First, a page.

Genius creates drug to mimic tipsiness-and another to cure hangovers

Could this be the end to drunk-driving and drunk-dialing?


( These pills remind us a bit of Fred and George Weasley’s Puking Pastilles-"double-ended, color-coded chews. If you eat the orange half of the Puking Pastilles, you throw up. Moment you’ve been rushed out of the lesson for the hospital wing, you swallow the purple half."


David Nutt, a neuropsychopharmacology professor at Imperial College London, has more serious motives than our favorite Hogwarts twins. His drug, "alcosynth," according to The Telegraph, helps wean people off alcohol while still letting them enjoy the feeling of being inebriated. He uses a benzodiazepine derivative which the report described as a non-toxic inebriate that eliminates the chances for hangovers, liver damage, and loss of control.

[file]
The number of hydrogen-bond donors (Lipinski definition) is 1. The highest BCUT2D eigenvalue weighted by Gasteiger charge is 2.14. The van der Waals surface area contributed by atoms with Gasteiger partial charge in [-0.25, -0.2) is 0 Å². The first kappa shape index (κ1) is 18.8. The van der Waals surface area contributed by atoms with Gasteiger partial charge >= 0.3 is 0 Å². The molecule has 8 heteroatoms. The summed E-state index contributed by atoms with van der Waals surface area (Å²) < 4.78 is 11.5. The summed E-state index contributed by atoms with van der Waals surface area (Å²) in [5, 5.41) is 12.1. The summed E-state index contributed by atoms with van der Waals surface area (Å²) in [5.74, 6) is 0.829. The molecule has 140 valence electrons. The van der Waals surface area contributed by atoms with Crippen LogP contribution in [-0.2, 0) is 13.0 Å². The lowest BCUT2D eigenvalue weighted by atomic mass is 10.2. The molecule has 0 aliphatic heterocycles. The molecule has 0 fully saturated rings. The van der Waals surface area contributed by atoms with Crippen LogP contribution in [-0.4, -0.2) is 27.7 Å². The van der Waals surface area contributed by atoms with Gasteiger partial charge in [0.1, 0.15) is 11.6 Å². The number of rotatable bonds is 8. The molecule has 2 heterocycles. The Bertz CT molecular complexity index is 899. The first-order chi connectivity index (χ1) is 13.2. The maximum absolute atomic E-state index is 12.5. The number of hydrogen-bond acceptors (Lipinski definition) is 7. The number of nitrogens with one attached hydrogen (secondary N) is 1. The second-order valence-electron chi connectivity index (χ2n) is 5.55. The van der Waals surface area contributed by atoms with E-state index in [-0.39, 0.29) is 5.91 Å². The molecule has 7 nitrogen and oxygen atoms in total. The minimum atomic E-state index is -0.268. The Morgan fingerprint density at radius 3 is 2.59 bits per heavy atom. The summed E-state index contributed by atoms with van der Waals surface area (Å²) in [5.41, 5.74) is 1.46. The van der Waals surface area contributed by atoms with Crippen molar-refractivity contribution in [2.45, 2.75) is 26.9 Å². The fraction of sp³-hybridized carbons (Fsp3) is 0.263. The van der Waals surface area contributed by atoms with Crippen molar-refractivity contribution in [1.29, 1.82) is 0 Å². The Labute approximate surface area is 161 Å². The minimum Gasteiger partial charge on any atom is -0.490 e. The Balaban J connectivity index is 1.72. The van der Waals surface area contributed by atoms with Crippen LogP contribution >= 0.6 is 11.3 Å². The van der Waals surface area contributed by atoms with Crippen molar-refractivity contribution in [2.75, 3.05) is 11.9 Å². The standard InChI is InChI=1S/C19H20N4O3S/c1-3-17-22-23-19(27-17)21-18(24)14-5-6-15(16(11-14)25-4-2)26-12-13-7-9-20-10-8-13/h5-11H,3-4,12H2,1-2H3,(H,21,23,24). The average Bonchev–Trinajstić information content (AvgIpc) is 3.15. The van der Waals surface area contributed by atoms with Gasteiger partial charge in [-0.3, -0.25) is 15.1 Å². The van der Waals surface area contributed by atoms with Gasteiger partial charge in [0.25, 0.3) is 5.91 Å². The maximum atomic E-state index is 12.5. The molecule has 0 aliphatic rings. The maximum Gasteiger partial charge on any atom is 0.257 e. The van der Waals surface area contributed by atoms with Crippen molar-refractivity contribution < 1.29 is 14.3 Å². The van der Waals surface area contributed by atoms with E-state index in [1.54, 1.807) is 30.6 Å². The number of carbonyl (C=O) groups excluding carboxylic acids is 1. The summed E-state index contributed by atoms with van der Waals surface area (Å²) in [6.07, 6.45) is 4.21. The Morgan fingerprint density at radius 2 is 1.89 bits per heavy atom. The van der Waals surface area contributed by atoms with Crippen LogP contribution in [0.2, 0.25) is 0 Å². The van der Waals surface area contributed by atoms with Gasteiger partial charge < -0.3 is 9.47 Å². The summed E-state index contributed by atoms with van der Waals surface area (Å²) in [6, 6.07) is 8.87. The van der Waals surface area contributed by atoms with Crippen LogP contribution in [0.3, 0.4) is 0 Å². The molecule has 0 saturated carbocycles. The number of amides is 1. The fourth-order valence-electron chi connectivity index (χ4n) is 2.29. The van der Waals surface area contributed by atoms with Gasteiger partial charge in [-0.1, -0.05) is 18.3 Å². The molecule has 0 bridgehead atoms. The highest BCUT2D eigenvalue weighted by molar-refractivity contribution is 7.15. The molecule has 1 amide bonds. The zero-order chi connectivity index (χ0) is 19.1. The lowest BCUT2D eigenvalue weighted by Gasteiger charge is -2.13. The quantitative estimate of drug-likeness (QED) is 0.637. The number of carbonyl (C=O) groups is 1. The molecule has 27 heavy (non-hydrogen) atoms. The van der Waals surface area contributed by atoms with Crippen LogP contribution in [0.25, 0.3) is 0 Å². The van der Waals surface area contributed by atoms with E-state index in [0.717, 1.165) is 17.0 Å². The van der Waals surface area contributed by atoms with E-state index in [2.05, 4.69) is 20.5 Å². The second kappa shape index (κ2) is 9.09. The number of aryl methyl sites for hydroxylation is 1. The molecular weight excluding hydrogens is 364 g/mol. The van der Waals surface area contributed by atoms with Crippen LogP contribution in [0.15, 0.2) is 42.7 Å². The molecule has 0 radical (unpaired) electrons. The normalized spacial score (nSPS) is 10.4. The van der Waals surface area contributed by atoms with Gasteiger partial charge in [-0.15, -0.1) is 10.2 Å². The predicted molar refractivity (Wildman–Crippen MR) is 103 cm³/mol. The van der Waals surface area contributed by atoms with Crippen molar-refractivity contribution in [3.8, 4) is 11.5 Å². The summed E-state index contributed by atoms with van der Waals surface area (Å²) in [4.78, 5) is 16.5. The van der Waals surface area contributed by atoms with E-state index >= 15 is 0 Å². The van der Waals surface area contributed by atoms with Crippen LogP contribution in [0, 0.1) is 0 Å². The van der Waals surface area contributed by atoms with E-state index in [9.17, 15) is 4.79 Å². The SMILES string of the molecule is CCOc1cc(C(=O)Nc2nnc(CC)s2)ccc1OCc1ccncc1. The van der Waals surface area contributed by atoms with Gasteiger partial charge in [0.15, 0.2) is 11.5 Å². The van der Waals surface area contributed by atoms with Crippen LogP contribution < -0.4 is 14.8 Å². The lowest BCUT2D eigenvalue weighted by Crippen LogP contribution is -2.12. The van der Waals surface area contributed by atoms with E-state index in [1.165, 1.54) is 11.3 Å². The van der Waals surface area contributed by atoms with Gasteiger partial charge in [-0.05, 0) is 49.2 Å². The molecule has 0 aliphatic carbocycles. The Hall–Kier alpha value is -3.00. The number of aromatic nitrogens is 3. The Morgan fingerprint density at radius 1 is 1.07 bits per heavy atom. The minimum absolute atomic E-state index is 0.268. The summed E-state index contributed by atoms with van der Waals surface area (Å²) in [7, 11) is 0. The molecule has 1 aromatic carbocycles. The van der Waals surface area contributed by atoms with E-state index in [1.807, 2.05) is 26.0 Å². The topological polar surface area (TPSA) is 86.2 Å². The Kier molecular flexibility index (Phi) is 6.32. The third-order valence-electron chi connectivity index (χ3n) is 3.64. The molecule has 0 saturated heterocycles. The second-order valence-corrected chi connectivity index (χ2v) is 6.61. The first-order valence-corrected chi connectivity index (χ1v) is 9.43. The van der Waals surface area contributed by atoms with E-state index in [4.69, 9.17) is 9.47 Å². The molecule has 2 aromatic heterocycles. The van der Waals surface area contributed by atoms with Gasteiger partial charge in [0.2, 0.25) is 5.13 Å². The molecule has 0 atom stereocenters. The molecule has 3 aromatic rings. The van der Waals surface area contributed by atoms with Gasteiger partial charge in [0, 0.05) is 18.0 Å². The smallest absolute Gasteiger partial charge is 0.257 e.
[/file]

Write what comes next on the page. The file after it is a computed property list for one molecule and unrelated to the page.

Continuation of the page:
The best part is that there’s a follow-up pill, "chaperone," which sets you straight when you’re falling off the wagon.


The professor, whom The Telegraph recalled was fired by the British government in 2009 for saying that "horse-riding is more dangerous than Ecstasy," says that the second drug could potentially reduce alcohol-related incidents like drunk-driving...and maybe drunk dialing?


A spokesperson for the Wine and Spirit Trade Association, Carlo Gibbs, however, dismissed Nutt’s claims, saying that his pills were "not something [their] member companies would consider."


Alcosynth and chaperone are still unavailable in the market, but Nutt says it would first be available in high-end cocktail bars as a companion to one’s usual liquor. The price would also be set high to prevent abusive use.


For more on this story, log on to The Telegraph.

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